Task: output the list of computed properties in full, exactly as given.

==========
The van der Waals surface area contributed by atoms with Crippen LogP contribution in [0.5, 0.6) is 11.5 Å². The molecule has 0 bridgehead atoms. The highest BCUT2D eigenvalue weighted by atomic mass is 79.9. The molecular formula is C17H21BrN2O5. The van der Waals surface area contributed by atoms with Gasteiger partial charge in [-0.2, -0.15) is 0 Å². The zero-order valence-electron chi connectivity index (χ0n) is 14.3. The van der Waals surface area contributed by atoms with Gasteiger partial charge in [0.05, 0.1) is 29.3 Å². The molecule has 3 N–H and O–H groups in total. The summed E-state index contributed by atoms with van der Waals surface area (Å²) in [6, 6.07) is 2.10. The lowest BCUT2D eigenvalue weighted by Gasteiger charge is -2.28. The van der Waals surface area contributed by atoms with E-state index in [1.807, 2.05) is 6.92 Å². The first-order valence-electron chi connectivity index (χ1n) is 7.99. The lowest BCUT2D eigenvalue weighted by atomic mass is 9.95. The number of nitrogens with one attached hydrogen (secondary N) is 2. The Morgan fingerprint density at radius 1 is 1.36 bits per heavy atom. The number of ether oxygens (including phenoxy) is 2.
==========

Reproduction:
The van der Waals surface area contributed by atoms with Crippen LogP contribution in [0.5, 0.6) is 11.5 Å². The molecule has 0 bridgehead atoms. The highest BCUT2D eigenvalue weighted by atomic mass is 79.9. The molecular formula is C17H21BrN2O5. The van der Waals surface area contributed by atoms with Gasteiger partial charge in [-0.2, -0.15) is 0 Å². The zero-order valence-electron chi connectivity index (χ0n) is 14.3. The van der Waals surface area contributed by atoms with Gasteiger partial charge in [0.05, 0.1) is 29.3 Å². The molecule has 3 N–H and O–H groups in total. The summed E-state index contributed by atoms with van der Waals surface area (Å²) in [6, 6.07) is 2.10. The lowest BCUT2D eigenvalue weighted by Gasteiger charge is -2.28. The van der Waals surface area contributed by atoms with E-state index in [1.807, 2.05) is 6.92 Å². The first-order valence-electron chi connectivity index (χ1n) is 7.99. The lowest BCUT2D eigenvalue weighted by atomic mass is 9.95. The number of nitrogens with one attached hydrogen (secondary N) is 2. The Morgan fingerprint density at radius 1 is 1.36 bits per heavy atom. The number of ether oxygens (including phenoxy) is 2.